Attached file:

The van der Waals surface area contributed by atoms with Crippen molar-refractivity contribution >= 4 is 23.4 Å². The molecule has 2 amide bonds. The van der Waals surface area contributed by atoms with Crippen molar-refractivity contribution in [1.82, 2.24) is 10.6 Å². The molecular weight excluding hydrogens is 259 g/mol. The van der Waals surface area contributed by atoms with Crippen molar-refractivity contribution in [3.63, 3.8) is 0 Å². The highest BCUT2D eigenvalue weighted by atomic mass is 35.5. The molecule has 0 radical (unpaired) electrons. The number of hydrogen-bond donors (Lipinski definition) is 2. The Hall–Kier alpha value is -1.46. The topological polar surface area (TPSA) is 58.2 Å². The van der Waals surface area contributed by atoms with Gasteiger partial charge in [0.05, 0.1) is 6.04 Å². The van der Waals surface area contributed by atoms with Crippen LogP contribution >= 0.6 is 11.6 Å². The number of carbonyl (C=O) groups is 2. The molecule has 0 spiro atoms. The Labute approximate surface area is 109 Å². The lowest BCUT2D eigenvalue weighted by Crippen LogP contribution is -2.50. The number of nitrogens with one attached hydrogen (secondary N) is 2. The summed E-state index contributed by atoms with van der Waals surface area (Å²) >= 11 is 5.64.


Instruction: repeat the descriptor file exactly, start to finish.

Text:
The van der Waals surface area contributed by atoms with Crippen molar-refractivity contribution >= 4 is 23.4 Å². The molecule has 2 amide bonds. The van der Waals surface area contributed by atoms with Crippen molar-refractivity contribution in [1.82, 2.24) is 10.6 Å². The molecular weight excluding hydrogens is 259 g/mol. The van der Waals surface area contributed by atoms with Crippen molar-refractivity contribution in [3.63, 3.8) is 0 Å². The highest BCUT2D eigenvalue weighted by atomic mass is 35.5. The molecule has 0 radical (unpaired) electrons. The number of hydrogen-bond donors (Lipinski definition) is 2. The Hall–Kier alpha value is -1.46. The topological polar surface area (TPSA) is 58.2 Å². The van der Waals surface area contributed by atoms with Gasteiger partial charge in [0.05, 0.1) is 6.04 Å². The van der Waals surface area contributed by atoms with Crippen LogP contribution >= 0.6 is 11.6 Å². The number of carbonyl (C=O) groups is 2. The molecule has 0 spiro atoms. The Labute approximate surface area is 109 Å². The lowest BCUT2D eigenvalue weighted by Crippen LogP contribution is -2.50. The number of nitrogens with one attached hydrogen (secondary N) is 2. The summed E-state index contributed by atoms with van der Waals surface area (Å²) >= 11 is 5.64.